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Floating issues List
WEEKLY READINGS AND EXERCISES
29 Sept: Issues
6 Oct: A Semi-opaque process
13 Oct: Letter vs. Spirit
20 Oct: Comparing Translations
27 Oct: Process and Hermeneutics
3 Nov: Radical Translation
10 Nov: Linguistic Differences I
17 Nov: Linguistic Differences II
24 Nov: Traveling Will
1 Dec: Literary Considerations I
8 Dec: Literary Consdiderations II
13 Dec: Final Project Presentations
Assignments and Readings for Week 7, November 10
Linguistic Differences I
Read three articles from Benjamin Whorf's Language, Thought, and Reality: "An American Indian Model of the Universe," "The Relation of Thought and Behavior to Language," and "Language, Mind, and Reality" (since this material is copyright protected and I don't know how to do passwords, I can't put it on the web, but will email it to you). One important (and in many ways the simplest) point in Whorf's work is the idea that concepts do not match in different languages, and for us the important implication is that this confounds our attempts to translate. You should also read two other short articles in Schulte and Biguenet's Theories of Translation that bring up similar points: Roman Jakobson's "On Linguistic Aspects of Translation," pp. 144-151, and Henry Schogt's "Semantic Theory and Translation Theory," pp. 193-203.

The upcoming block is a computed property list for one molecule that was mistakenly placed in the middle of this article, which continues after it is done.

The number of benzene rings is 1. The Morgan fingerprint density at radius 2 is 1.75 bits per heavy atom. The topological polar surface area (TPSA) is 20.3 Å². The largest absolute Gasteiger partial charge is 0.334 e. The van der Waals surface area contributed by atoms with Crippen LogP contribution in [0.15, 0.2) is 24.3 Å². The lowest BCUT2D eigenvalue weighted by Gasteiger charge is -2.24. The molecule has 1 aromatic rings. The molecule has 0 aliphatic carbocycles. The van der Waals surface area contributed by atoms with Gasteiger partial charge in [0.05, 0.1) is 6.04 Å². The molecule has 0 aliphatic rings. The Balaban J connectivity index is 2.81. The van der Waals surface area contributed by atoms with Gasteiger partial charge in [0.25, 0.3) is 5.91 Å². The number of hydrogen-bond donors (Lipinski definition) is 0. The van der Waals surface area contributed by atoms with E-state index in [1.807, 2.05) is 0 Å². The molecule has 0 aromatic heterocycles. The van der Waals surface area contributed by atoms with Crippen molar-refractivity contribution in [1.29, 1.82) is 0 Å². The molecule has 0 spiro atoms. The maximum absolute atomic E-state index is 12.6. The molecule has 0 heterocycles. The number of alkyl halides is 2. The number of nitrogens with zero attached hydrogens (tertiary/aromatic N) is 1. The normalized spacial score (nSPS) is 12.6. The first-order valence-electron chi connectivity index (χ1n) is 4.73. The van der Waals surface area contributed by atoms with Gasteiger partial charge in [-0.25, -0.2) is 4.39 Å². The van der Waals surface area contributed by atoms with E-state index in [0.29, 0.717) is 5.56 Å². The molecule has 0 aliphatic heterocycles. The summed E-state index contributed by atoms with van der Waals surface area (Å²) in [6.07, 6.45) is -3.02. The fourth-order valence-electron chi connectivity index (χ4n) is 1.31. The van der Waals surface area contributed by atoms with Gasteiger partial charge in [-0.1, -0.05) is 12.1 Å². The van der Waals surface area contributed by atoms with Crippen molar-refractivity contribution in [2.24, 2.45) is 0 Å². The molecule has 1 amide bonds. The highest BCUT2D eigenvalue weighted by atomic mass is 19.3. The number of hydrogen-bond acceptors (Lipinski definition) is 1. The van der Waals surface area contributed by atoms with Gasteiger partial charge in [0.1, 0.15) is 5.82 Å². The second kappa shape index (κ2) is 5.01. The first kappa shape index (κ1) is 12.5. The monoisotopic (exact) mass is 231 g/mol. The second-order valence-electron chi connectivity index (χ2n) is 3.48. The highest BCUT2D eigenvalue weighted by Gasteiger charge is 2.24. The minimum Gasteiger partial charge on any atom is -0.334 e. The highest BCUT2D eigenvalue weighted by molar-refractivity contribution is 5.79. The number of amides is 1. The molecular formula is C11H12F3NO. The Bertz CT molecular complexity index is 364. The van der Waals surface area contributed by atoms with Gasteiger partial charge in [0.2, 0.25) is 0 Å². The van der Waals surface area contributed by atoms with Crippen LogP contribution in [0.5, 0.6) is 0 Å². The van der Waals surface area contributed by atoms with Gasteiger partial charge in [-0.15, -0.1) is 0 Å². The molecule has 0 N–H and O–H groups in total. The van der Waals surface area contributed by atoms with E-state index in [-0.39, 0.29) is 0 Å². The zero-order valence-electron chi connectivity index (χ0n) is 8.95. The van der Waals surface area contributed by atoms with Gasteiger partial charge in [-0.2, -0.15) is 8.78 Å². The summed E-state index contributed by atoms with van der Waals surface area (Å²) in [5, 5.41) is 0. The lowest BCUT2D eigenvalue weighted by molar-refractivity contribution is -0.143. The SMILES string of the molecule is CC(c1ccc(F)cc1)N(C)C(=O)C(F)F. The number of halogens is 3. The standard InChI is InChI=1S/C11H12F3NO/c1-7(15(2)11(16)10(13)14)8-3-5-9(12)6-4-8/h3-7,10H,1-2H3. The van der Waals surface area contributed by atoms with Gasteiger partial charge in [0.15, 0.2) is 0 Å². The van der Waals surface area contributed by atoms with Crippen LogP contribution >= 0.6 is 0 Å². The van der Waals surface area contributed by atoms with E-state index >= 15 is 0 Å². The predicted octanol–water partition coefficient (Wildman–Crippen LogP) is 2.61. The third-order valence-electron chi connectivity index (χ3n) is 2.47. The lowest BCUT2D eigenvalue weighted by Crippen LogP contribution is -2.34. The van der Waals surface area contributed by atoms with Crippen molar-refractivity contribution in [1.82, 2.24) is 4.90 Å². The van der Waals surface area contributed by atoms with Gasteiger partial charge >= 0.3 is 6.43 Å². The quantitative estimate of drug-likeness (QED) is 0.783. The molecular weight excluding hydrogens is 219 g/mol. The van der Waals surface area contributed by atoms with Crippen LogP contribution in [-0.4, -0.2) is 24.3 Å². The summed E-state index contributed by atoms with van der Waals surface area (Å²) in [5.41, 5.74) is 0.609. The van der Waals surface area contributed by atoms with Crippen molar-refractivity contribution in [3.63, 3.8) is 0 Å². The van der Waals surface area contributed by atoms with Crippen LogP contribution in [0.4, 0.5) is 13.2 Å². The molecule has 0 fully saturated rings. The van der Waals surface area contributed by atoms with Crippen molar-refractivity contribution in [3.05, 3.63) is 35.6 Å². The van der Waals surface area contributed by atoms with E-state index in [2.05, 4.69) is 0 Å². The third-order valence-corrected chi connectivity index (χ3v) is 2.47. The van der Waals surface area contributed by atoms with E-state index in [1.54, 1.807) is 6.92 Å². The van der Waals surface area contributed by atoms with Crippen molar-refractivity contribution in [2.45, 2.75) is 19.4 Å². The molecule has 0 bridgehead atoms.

After reading these materials, try your hand at two simple exercises, illustrating complementary or orthogonal aspects of the problem of non-matching vocabularies:
1) an analysis of a specialized vocabulary that has been borrowed from one of your other languages into English, or perhaps the other way around. Examples might be Japanese Buddhist terms in English, hip-hop terms in French or German, or biological terms in Chinese. Prepare a list of representative terms (need not be more than 4-5, and should not be more than 20 terms), and say how their meaning has changed as they have been borrowed.
2) an analysis of cognate words with different meanings in two related languages. You can start with Steiner's discussion of "false friends," and expand from there into thinking if there are systematic differences in ways in which cognate words are used, for example, in German and English or Chinese and Japanese (whether and in what sense Chinese and Japanese are "related" is something we may or may not get to; rest assured that I am aware that this is a problem).
Post your exercises by 8:30 a.m. on the day of class, Wednesday, Nov. 10. Use a separate conversation for each person's two exercises. This assignment will be graded.
We will first ask each person to go over her or his own vocabulary list and lead a discussion of its implications for translation, translatability, and the social context of translated language. I'm not sure whether it makes sense to go over the borrowing lists and the cognate lists together or separately; we'll see what we think after doing the exercises.
Before we leave, we will assign partners for next week's back-translation exercise.